Why is the Justice Department suing Standard & Poor's for mis-rating structured credit securities before the financial crisis, and not suing Moody's, which gave a lot of the same products the same ratings? I have a theory, but Standard & Poor's has another, and theirs is a corker:
Twice a year, Standard & Poor's releases a “SPIVA Scorecard” -- a report comparing the performance of active managers versus three passive indexes. The S&P 500 large caps, S&P MidCap 400 and S&P SmallCap 600 are pitted against the median returns of active managers.
Gold premium in India has reportedly surged to $120 this month compared to a discount of $60 in September. The government has raised import taxes three times this year to curb the gold import demand and the current account deficit.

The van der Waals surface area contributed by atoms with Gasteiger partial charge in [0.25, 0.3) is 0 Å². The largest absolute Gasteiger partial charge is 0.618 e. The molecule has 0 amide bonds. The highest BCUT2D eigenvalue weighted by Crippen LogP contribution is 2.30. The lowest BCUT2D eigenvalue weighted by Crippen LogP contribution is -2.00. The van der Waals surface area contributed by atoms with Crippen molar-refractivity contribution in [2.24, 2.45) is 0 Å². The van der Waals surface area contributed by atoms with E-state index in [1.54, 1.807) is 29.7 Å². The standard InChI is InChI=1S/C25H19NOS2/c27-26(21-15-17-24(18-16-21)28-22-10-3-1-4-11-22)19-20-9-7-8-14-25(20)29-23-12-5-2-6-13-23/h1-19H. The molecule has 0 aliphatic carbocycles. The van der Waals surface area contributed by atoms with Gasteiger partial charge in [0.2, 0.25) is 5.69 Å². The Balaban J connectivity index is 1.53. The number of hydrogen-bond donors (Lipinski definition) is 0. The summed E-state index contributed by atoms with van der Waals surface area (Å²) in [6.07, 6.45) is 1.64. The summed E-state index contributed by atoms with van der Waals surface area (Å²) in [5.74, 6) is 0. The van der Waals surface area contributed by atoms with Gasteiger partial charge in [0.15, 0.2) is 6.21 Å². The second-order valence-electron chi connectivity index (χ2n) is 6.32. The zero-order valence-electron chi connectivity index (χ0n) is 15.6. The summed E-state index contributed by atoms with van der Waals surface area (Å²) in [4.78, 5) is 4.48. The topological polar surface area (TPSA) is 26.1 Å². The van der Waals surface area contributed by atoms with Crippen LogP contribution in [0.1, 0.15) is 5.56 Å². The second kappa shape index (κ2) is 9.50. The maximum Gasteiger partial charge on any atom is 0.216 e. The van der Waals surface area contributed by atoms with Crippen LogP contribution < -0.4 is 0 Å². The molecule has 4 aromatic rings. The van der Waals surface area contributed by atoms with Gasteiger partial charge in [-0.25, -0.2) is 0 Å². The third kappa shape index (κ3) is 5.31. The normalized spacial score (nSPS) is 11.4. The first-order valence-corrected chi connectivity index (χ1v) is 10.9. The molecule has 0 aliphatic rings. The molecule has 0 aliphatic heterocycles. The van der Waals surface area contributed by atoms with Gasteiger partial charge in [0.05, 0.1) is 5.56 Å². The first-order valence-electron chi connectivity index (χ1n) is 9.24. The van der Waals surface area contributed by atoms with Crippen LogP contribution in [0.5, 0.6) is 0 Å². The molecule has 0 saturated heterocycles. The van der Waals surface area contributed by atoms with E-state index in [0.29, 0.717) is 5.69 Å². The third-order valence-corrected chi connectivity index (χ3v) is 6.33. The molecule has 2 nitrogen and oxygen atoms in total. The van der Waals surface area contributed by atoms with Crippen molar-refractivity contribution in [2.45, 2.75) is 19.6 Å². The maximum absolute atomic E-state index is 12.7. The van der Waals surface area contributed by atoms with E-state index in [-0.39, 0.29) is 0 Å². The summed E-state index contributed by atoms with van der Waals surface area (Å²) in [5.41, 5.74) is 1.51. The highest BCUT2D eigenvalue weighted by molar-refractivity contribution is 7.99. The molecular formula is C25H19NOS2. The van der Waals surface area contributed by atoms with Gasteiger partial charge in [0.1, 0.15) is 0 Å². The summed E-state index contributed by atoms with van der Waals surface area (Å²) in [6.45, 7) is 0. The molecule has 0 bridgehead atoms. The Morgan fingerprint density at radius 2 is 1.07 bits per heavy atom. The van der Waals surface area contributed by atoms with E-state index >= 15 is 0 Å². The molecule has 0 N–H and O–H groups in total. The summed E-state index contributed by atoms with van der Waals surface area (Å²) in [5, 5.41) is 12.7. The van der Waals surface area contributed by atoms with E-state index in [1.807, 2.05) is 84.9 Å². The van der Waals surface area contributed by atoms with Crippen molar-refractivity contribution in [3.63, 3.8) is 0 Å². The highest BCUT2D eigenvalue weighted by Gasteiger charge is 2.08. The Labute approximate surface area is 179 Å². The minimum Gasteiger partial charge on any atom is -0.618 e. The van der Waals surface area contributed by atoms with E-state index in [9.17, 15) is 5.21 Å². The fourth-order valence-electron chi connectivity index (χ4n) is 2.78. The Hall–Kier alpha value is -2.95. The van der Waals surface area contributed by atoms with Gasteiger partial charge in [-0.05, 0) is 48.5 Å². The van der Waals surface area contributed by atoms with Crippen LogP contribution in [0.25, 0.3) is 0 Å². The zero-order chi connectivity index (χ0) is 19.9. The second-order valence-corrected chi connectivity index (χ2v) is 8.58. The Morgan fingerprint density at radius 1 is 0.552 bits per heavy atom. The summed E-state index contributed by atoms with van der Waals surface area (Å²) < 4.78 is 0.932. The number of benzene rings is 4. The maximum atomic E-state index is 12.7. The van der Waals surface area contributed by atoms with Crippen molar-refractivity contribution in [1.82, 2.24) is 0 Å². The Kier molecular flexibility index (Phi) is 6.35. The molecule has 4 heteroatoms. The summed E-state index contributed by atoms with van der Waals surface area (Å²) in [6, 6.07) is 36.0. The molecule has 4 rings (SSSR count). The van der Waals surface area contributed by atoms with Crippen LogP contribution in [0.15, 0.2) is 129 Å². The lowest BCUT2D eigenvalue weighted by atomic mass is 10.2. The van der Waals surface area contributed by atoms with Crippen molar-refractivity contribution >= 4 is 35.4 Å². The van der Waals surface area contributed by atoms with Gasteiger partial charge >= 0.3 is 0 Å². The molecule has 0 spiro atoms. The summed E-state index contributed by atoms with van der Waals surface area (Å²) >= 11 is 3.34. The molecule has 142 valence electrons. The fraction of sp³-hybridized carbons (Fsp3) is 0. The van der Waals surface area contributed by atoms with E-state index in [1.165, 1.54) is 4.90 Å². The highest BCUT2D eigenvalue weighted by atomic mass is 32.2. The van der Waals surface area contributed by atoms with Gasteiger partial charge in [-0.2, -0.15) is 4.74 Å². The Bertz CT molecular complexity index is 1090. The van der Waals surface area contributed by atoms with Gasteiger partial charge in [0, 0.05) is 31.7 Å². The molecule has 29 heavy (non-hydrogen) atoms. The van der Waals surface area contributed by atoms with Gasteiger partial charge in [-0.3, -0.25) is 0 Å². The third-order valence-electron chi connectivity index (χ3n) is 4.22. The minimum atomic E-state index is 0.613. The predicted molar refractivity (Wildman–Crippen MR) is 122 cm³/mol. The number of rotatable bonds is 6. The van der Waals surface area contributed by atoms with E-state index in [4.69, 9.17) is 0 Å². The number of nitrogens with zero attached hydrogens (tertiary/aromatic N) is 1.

Oil is falling after tropical storm Karen and now faces the stormy seas of U.S. politics. Production is now coming back on-line and except for being oversold the bulls are finding it hard to find much to hang their hat on.
Oil Prices look like they found support around $86.00 as I expected. After the massive sell-off because of the fears of a global slowdown and massive U.S. supply, oil could start rebounding on the more mundane seasonal and refinery factors.
A couple of weeks ago, Standard & Poor's was sued by the U.S. government and a number of state governments for allegedly inflating credit ratings. Once again, Stephen Colbert brings his unique take on the S&P lawsuit.